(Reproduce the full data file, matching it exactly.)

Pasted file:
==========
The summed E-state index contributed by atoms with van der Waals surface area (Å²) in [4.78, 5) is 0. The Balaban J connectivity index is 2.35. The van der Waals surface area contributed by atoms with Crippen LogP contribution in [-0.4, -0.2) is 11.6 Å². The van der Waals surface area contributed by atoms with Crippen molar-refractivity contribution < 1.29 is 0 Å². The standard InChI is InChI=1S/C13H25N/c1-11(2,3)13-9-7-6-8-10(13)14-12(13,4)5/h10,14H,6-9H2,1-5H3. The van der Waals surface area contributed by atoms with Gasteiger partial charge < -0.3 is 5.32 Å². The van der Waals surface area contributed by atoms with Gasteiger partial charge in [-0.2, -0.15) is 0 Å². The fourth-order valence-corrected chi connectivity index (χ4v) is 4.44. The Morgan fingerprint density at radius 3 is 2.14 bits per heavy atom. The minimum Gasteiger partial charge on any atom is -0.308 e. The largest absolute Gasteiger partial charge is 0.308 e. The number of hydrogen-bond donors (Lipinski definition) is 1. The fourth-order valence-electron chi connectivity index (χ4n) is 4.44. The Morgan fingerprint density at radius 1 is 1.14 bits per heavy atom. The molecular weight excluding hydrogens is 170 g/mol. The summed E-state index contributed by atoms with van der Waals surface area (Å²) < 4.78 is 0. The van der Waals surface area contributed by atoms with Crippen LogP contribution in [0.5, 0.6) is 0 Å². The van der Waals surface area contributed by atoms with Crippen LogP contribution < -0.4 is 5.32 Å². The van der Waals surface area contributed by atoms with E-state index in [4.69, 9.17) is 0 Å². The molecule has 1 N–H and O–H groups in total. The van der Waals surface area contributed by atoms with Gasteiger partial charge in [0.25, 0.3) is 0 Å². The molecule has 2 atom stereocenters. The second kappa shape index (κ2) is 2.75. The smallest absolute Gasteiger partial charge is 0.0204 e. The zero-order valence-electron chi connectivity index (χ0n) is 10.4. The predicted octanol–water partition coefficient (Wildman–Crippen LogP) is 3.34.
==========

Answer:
The summed E-state index contributed by atoms with van der Waals surface area (Å²) in [4.78, 5) is 0. The Balaban J connectivity index is 2.35. The van der Waals surface area contributed by atoms with Crippen LogP contribution in [-0.4, -0.2) is 11.6 Å². The van der Waals surface area contributed by atoms with Crippen molar-refractivity contribution < 1.29 is 0 Å². The standard InChI is InChI=1S/C13H25N/c1-11(2,3)13-9-7-6-8-10(13)14-12(13,4)5/h10,14H,6-9H2,1-5H3. The van der Waals surface area contributed by atoms with Gasteiger partial charge < -0.3 is 5.32 Å². The van der Waals surface area contributed by atoms with Gasteiger partial charge in [-0.2, -0.15) is 0 Å². The fourth-order valence-corrected chi connectivity index (χ4v) is 4.44. The Morgan fingerprint density at radius 3 is 2.14 bits per heavy atom. The minimum Gasteiger partial charge on any atom is -0.308 e. The largest absolute Gasteiger partial charge is 0.308 e. The number of hydrogen-bond donors (Lipinski definition) is 1. The fourth-order valence-electron chi connectivity index (χ4n) is 4.44. The Morgan fingerprint density at radius 1 is 1.14 bits per heavy atom. The molecular weight excluding hydrogens is 170 g/mol. The summed E-state index contributed by atoms with van der Waals surface area (Å²) < 4.78 is 0. The van der Waals surface area contributed by atoms with Crippen LogP contribution in [0.5, 0.6) is 0 Å². The van der Waals surface area contributed by atoms with Crippen LogP contribution < -0.4 is 5.32 Å². The van der Waals surface area contributed by atoms with E-state index in [4.69, 9.17) is 0 Å². The molecule has 1 N–H and O–H groups in total. The van der Waals surface area contributed by atoms with Gasteiger partial charge in [0.25, 0.3) is 0 Å². The molecule has 2 atom stereocenters. The second kappa shape index (κ2) is 2.75. The smallest absolute Gasteiger partial charge is 0.0204 e. The zero-order valence-electron chi connectivity index (χ0n) is 10.4. The predicted octanol–water partition coefficient (Wildman–Crippen LogP) is 3.34.